Dolphin 12 Training Concludes in Montenegro
By Donna Miles
American Forces Press Service
WASHINGTON, Oct. 25, 2012 – Advancing U.S. European Command’s efforts to build partnerships and partner capacity across the continent, U.S. Navy divers and six bottlenose dolphins wrapped up a month-long exercise yesterday, during which they trained Montenegrin navy divers to locate and clear underwater mines and explosives dating back to World War I.
Dolphin 2012 concluded yesterday in Tivat, Montenegro, with the Navy presenting $70,000 in dive equipment to help their Montenegrin counterparts establish an underwater clearance capability, U.S. Embassy officials reported.
The presentation capped a month of training in the Boka-Kotorska Bay by members of the San Diego-based Navy Explosive Ordnance Disposal Mobile Unit 1 and the Navy’s Space and Naval Warfare Systems Command.
Using specially trained dolphins from the Navy’s Marine Mammal Program, the participants demonstrated how to identify sea mines or explosive remnants, some that have been on the ocean floor for more than 80 years, officials said.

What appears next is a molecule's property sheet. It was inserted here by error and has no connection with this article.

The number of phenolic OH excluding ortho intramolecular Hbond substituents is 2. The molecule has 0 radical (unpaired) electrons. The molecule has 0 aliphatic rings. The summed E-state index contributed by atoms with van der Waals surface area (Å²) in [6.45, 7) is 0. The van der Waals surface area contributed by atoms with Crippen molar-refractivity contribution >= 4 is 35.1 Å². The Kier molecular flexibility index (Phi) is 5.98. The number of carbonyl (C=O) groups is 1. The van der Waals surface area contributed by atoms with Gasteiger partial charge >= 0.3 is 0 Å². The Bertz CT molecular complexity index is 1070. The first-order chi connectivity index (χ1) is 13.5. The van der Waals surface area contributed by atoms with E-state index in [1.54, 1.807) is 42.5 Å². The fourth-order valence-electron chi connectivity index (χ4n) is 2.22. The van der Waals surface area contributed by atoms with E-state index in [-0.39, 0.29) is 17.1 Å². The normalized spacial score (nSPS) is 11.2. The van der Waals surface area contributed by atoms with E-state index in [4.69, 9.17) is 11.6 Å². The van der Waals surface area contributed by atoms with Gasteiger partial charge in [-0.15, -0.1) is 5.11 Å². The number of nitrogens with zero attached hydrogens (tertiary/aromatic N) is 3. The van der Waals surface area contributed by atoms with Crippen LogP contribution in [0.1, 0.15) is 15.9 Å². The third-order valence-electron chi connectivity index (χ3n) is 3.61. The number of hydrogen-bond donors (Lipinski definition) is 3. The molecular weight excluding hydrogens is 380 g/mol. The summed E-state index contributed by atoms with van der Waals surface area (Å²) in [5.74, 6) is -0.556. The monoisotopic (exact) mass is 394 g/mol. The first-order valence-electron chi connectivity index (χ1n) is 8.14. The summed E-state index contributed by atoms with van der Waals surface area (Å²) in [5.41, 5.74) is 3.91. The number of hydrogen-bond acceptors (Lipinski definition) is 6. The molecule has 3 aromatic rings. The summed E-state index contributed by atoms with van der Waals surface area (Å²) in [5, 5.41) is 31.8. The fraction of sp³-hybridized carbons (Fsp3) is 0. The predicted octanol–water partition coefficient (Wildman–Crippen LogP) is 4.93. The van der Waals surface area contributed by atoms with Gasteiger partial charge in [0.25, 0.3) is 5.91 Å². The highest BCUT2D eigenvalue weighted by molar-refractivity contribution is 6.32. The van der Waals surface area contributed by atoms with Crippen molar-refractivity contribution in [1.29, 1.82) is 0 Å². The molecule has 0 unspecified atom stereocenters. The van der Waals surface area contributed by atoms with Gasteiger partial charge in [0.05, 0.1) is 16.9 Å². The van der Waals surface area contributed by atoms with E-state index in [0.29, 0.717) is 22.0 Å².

During the training, the dolphins used their exceptional biological sonar capabilities to locate mine-like objects and mark them with GPS coordinates. At the exercise’s conclusion, the participants presented the Montenegrin government officials a grid listing all objects found and their locations, officials said.
Dolphin 12 was part of a multiyear U.S. program to help Montenegro detect potentially dangerous objects within its waters and build its capacity to rehabilitate areas plagued by remnants of war, officials said.
The effort is being funded by Eucom’s Humanitarian Mine Action Program and the State Department’s Humanitarian Demining Training Center and Office of Weapons Removal and Abatement.
Dolphins have an extraordinary sonar capability that surpasses anything human divers or the latest technology developments can provide, officials from the Navy Marine Mammal Program said. The Navy relies on specially trained dolphins as well as sea lions to detect sea mines, that, if not found, could sink ships, destroy landing craft and kill or injure people, program officials explained.
The dolphins used in the training receive two to three years of specialty training before working on underwater security projects. In addition, they are cared for with around-the-clock medical and dental care and enjoy a diet of restaurant-grade fish.
The Navy’s dolphins operate in the open oceans without tethers, and no Navy marine mammal has been a casualty in any hostile conflict, officials reported.
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